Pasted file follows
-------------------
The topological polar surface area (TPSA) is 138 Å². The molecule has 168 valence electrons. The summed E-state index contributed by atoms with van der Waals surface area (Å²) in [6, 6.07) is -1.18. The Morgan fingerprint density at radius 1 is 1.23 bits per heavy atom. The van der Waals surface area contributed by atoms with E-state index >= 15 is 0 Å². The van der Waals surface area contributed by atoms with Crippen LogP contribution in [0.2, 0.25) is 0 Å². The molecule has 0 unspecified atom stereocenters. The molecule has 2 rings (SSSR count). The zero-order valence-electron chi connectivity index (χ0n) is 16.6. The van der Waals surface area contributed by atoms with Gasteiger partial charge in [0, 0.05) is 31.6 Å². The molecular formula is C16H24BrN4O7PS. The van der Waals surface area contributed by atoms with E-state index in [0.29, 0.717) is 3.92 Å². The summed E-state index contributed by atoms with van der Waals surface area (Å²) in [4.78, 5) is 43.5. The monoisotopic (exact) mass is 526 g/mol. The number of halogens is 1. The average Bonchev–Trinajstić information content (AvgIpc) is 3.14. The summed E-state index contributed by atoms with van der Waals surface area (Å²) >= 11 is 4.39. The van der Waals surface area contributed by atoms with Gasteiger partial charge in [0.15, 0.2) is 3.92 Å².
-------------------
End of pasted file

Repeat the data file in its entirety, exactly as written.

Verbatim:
The topological polar surface area (TPSA) is 138 Å². The molecule has 168 valence electrons. The summed E-state index contributed by atoms with van der Waals surface area (Å²) in [6, 6.07) is -1.18. The Morgan fingerprint density at radius 1 is 1.23 bits per heavy atom. The van der Waals surface area contributed by atoms with E-state index >= 15 is 0 Å². The van der Waals surface area contributed by atoms with Crippen LogP contribution in [0.2, 0.25) is 0 Å². The molecule has 0 unspecified atom stereocenters. The molecule has 2 rings (SSSR count). The zero-order valence-electron chi connectivity index (χ0n) is 16.6. The van der Waals surface area contributed by atoms with Gasteiger partial charge in [0, 0.05) is 31.6 Å². The molecular formula is C16H24BrN4O7PS. The van der Waals surface area contributed by atoms with E-state index in [0.29, 0.717) is 3.92 Å². The summed E-state index contributed by atoms with van der Waals surface area (Å²) in [4.78, 5) is 43.5. The monoisotopic (exact) mass is 526 g/mol. The number of halogens is 1. The average Bonchev–Trinajstić information content (AvgIpc) is 3.14. The summed E-state index contributed by atoms with van der Waals surface area (Å²) >= 11 is 4.39. The van der Waals surface area contributed by atoms with Gasteiger partial charge in [0.15, 0.2) is 3.92 Å².